Alan uses the example of an 1962 AMC Rambler, and the beauty of the car was that at its heart it was a simple machine (I had a 1975 AMC Hornet, so I can attest to this age of automobiles being simple as a positive thing, but that may be better handled in another post :) ). The point Alan made was that the process of starting his car and getting it ready to drive, or stopping his car and turning it off, could easily be represented with a simple state diagram containing six boxes and a few lines to show which state the system was in at that given time (check the book to see the actual diagram). Of course models are limited views that allow us to see things in a simpler manner, by design they are not going to show every conceivable variation or option.

Modeling Software

A lot of software uses state-based testing, and being aware of what states are possible and what state appears at default can give you a lot of information about the application. In the book a simple application is presented, with buttons that allow the user to cause words to appear when certain buttons are pushed or clear the screens when another button is pushed. A very simple application, but helps demonstrate the point that the states of a system will help us determine what we’ve pressed or not pressed, and then ask questions of the application such as “how many times can I press this button?”

Building a Finite State Model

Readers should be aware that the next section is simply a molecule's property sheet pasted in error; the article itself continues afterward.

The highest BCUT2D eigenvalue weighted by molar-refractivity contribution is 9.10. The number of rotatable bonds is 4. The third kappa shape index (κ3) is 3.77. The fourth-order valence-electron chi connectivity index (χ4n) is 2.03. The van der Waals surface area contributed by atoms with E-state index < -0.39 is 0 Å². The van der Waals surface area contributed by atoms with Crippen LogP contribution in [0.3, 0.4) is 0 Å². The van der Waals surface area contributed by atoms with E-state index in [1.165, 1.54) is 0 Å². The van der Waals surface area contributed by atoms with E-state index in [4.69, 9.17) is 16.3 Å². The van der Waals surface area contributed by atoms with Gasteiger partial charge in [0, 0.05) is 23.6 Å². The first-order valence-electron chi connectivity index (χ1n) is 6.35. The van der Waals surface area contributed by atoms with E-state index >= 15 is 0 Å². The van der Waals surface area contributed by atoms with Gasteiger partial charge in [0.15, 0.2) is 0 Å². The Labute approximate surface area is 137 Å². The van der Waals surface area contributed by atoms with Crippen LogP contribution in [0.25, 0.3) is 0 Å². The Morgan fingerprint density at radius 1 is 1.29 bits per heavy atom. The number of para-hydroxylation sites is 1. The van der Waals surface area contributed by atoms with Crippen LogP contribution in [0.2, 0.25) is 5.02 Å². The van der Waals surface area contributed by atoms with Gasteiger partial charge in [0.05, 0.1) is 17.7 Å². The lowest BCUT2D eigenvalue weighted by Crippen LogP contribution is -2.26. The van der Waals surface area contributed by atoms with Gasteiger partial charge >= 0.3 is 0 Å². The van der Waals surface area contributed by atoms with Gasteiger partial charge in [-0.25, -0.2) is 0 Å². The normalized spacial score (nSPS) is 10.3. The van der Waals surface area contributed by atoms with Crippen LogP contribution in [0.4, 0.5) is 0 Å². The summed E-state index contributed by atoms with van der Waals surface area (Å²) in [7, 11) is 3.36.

When a user creates a model, consider the following questions:

  • Where am i? I need to know what state the application is in now, and I need to be able to describe (or know how to verify) the current state.
  • What actions can i do? From my current state, what are the different things I can do?
  • What happens when i do them? If I take an action, what state does it bring me to?

Graph Theory and Model Based Testing

Alan uses the example of the Seven Bridges of K√∂nigsberg, K√∂nigsberg being a city set on a river, connected across to the mainland and two islands by seven bridges. The question was asked if it was possible to walk a path that would cross each bridge one and only one time, yet still cross all bridges? Leonard Euler took on the challenge and proved it to be impossible, but in the process showed a way of mapping the problem and subsequently developing what we now refer to as “graph theory”.

The math used for traversing the bridges could effectively be applied to the states of software applications with each change being a crossing of one bridge to another location. Quite often, the tests that traverse states (like the bridges that cross rivers and connect islands), are likely places to find issues in code. Not every path is weighted the same, so being truly random may yield mixed results. Using a weighted traversal, however, allows us to take a mostly random path, but group tests in a way that certain paths will be more exercised based on their configuration.

Random Models